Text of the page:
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Your ITSM Career Path

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"A career in service management can be an amazing ride."

So you want to make your career in IT Service Management (ITSM).

Are you sure?

You do realize that you will be doomed to receive that glassy-eyed stare from people at social events when you are forced to admit that you work in “IT”?

The ones that don’t make some excuse to answer a phone call, go to the bathroom or get another drink, will hang around because they want to ask you how to get rid of a virus on their home PC!

Only nerds and geeks work in IT, don’t they? To be moved there from the business is some sort of cruel punishment.

Think again, within Service Management there are roles for a wide variety of skillsets, some technical, some not. A great IT Service Management team will have a good balance of both.

Entry Level ITSM

Take the normal “entry-level” service desk analyst (operator, technician or whatever your business decides to call them). In a large operation this person may only need to have a great phone manner, the ability to follow a script (although I really hate these!), listen to what the customer is saying and then log and categorize a call appropriately. They will need to be able to know the difference between a service request and an incident, hardware and software, and understand which services a customer is talking about. Most service desk tools will take care of everything else for them, assigning to the right team or agent.

The skills in a slightly smaller service desk may extend to doing simple first line resolutions such as a password reset (if you can decide whether this is an incident or a service request, there is a large group of people waiting for your answer on LinkedIn!), or other, simple repeat incidents. On a smaller, more expert, service desk you will need to pick up more technical type skills to enable a higher rate of first time call resolutions. But this should not require you to have in-depth technical IT training, just a modicum of common sense and the ability to follow instructions should do the trick.

What I would love to see is the service desk analyst role being seen as a career, not just a stepping stone, a good service desk team member is worth their weight in gold. I was a very good service desk analyst but, sadly, the salary rate for someone in that role generally stops somewhere around the “just able to survive” mark, so to get ahead personally and secure your financial future you have to get out and move on. It is time for CIOs and the like to start thinking outside the square and come up with ways to make this position more valuable, and it is possible to do this…but that is something for another article!

Business or Technical

If you are going to move out of the Service Desk arena, there are basically two ways to head. If you have more of a more technical bent, then you are most likely to head to infrastructure, network administration, database manager roles and the like. The rest of this article is probably not so much for you!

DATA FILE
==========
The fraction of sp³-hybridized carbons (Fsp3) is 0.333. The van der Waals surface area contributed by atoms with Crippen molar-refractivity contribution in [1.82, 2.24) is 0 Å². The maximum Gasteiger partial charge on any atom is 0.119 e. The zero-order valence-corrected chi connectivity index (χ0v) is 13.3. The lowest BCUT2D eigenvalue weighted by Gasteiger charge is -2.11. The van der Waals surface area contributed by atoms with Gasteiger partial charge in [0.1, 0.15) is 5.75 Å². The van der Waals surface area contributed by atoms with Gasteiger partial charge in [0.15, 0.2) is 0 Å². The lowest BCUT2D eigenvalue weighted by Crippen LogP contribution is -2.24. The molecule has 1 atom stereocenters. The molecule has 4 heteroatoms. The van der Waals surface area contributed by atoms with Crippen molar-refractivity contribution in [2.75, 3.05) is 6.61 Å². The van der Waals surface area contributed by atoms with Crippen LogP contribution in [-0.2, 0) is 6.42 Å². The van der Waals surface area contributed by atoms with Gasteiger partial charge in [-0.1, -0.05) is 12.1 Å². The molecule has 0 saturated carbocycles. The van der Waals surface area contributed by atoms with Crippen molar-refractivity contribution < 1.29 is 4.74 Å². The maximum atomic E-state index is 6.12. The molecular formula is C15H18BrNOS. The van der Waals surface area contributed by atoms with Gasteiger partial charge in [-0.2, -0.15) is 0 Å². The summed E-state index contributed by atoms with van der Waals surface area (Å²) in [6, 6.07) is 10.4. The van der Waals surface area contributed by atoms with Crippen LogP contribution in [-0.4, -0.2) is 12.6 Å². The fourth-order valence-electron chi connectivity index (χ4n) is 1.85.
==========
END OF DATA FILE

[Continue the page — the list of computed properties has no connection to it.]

ITIL and other best practice frameworks give a multitude of career paths to choose from for people wanting to pursue a career in ITSM. At a practitioner level, larger organizations will have full-time roles for change managers, configuration manager, problem managers, incident managers…even knowledge managers (a neglected role, in my personal opinion) and other specific ITIL roles. The world really is your oyster. Smaller organizations may bundle roles together into broader service manager roles.

Get some training under your belt in the disciplines that you want to pursue career-wise. While your goal may be that elusive ITIL Expert qualification, bear in mind that it is very difficult to get an employer to fund training to that level, and I can understand why…most ITIL experts will be found working in consultancy roles, either independently, or for vendor organizations, and any employer who understands the market will know this…investing in training you to that level is, in all likelihood, going to benefit someone else. The only time I have seen an employer willing to invest in this level of training was when the person undertaking the training was also willing to sign a contract committing them to working there for a three-year period following their training. This really was a win-win situation for both parties, at the end of the three-year period the “expert” had real life experience of heading a successful ITSM improvement program, and the business had reaped huge benefits from that same program.

The Dark Side

Now we need to talk about something that practitioners may consider to be the “dark side” of the force of ITSM. Working for (shhhhh…don’t say it too loudly) a VENDOR (key in the sinister Mwah-ha-ha, or Jaws theme music!). Let it go people! Vendors deserve huge kudos in our industry…did you enjoy the last conference you attended? Do you think that could have happened without vendor community support? Do you think that itSMF, SDI, HDI or ISACA would be here if it were not for vendor sponsorship?

I will get down from my soap box now (and I don’t work for a vendor organization right now).

There are fantastic opportunities for ITSM specialists with vendor companies, think about it, you get the chance to get into a business, work with them to improve their ITSM practices and then move on to the next site. There is a great sense of achievement on offer in this sort of role. If you are at all like me, you like a challenge and this is where you can get it. Vendors generally get called in when things need to be fixed, and these are exciting times. Maybe I have a short attention span, but spending a few months with a customer, really helping them to introduce best practice into their service management is exciting and to be able to do that time and time again is exhilarating!